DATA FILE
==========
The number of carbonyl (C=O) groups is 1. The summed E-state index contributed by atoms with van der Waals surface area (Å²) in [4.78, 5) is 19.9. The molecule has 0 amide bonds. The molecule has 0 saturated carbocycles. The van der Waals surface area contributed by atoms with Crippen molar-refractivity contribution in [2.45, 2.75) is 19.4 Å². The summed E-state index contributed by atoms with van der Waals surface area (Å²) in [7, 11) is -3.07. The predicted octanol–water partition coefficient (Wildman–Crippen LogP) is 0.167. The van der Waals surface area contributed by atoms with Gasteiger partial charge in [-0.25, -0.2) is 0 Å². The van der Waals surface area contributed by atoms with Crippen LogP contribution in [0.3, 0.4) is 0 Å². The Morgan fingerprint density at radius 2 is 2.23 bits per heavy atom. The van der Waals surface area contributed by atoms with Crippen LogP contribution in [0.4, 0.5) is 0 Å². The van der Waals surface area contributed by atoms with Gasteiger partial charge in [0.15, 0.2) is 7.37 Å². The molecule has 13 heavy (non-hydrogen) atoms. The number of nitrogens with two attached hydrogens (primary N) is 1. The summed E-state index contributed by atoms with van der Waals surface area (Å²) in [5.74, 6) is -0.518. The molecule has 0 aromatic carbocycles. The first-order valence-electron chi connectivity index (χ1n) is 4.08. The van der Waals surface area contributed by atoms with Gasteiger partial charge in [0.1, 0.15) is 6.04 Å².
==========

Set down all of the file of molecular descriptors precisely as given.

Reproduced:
The number of carbonyl (C=O) groups is 1. The summed E-state index contributed by atoms with van der Waals surface area (Å²) in [4.78, 5) is 19.9. The molecule has 0 amide bonds. The molecule has 0 saturated carbocycles. The van der Waals surface area contributed by atoms with Crippen molar-refractivity contribution in [2.45, 2.75) is 19.4 Å². The summed E-state index contributed by atoms with van der Waals surface area (Å²) in [7, 11) is -3.07. The predicted octanol–water partition coefficient (Wildman–Crippen LogP) is 0.167. The van der Waals surface area contributed by atoms with Gasteiger partial charge in [-0.25, -0.2) is 0 Å². The van der Waals surface area contributed by atoms with Crippen LogP contribution in [0.3, 0.4) is 0 Å². The Morgan fingerprint density at radius 2 is 2.23 bits per heavy atom. The van der Waals surface area contributed by atoms with Crippen LogP contribution in [0.4, 0.5) is 0 Å². The van der Waals surface area contributed by atoms with Gasteiger partial charge in [0.15, 0.2) is 7.37 Å². The molecule has 13 heavy (non-hydrogen) atoms. The number of nitrogens with two attached hydrogens (primary N) is 1. The summed E-state index contributed by atoms with van der Waals surface area (Å²) in [5.74, 6) is -0.518. The molecule has 0 aromatic carbocycles. The first-order valence-electron chi connectivity index (χ1n) is 4.08. The van der Waals surface area contributed by atoms with Gasteiger partial charge in [0.1, 0.15) is 6.04 Å².